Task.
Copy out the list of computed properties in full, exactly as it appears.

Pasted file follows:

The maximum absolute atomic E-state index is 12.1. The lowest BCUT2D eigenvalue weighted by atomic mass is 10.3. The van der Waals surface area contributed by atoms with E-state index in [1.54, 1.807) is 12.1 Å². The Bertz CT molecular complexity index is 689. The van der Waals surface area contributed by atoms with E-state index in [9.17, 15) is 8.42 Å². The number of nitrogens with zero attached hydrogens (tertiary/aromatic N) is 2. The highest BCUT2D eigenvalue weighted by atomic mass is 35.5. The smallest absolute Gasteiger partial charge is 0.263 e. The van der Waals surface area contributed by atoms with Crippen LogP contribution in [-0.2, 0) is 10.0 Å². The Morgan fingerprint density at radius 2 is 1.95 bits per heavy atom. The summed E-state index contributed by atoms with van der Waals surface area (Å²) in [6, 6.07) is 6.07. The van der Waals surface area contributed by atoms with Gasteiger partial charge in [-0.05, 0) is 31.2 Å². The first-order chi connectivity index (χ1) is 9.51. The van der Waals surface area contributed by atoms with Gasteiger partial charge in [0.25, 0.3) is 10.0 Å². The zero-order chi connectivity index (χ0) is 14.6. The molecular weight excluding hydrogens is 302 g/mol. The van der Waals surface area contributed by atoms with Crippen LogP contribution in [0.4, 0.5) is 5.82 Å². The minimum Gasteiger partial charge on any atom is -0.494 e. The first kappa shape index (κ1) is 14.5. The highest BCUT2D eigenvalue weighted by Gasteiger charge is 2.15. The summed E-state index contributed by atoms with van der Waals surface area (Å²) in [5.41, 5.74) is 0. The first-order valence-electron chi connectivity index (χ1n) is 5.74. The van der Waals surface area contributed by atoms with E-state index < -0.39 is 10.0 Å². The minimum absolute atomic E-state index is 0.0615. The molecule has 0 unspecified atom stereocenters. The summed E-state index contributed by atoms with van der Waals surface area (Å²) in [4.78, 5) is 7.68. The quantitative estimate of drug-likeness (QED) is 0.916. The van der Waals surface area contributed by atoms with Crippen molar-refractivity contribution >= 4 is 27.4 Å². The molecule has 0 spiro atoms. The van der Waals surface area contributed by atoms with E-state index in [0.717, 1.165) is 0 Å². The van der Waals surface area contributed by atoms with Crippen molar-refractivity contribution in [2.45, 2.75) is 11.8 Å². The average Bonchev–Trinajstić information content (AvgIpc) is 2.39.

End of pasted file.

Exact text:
The maximum absolute atomic E-state index is 12.1. The lowest BCUT2D eigenvalue weighted by atomic mass is 10.3. The van der Waals surface area contributed by atoms with E-state index in [1.54, 1.807) is 12.1 Å². The Bertz CT molecular complexity index is 689. The van der Waals surface area contributed by atoms with E-state index in [9.17, 15) is 8.42 Å². The number of nitrogens with zero attached hydrogens (tertiary/aromatic N) is 2. The highest BCUT2D eigenvalue weighted by atomic mass is 35.5. The smallest absolute Gasteiger partial charge is 0.263 e. The van der Waals surface area contributed by atoms with Crippen LogP contribution in [-0.2, 0) is 10.0 Å². The Morgan fingerprint density at radius 2 is 1.95 bits per heavy atom. The summed E-state index contributed by atoms with van der Waals surface area (Å²) in [6, 6.07) is 6.07. The van der Waals surface area contributed by atoms with Gasteiger partial charge in [-0.05, 0) is 31.2 Å². The first-order chi connectivity index (χ1) is 9.51. The van der Waals surface area contributed by atoms with Gasteiger partial charge in [0.25, 0.3) is 10.0 Å². The zero-order chi connectivity index (χ0) is 14.6. The molecular weight excluding hydrogens is 302 g/mol. The van der Waals surface area contributed by atoms with Crippen LogP contribution in [0.4, 0.5) is 5.82 Å². The minimum Gasteiger partial charge on any atom is -0.494 e. The first kappa shape index (κ1) is 14.5. The highest BCUT2D eigenvalue weighted by Gasteiger charge is 2.15. The summed E-state index contributed by atoms with van der Waals surface area (Å²) in [5.41, 5.74) is 0. The first-order valence-electron chi connectivity index (χ1n) is 5.74. The van der Waals surface area contributed by atoms with E-state index < -0.39 is 10.0 Å². The minimum absolute atomic E-state index is 0.0615. The molecule has 0 unspecified atom stereocenters. The summed E-state index contributed by atoms with van der Waals surface area (Å²) in [4.78, 5) is 7.68. The quantitative estimate of drug-likeness (QED) is 0.916. The van der Waals surface area contributed by atoms with Crippen molar-refractivity contribution >= 4 is 27.4 Å². The molecule has 0 spiro atoms. The van der Waals surface area contributed by atoms with E-state index in [0.717, 1.165) is 0 Å². The van der Waals surface area contributed by atoms with Crippen molar-refractivity contribution in [2.45, 2.75) is 11.8 Å². The average Bonchev–Trinajstić information content (AvgIpc) is 2.39.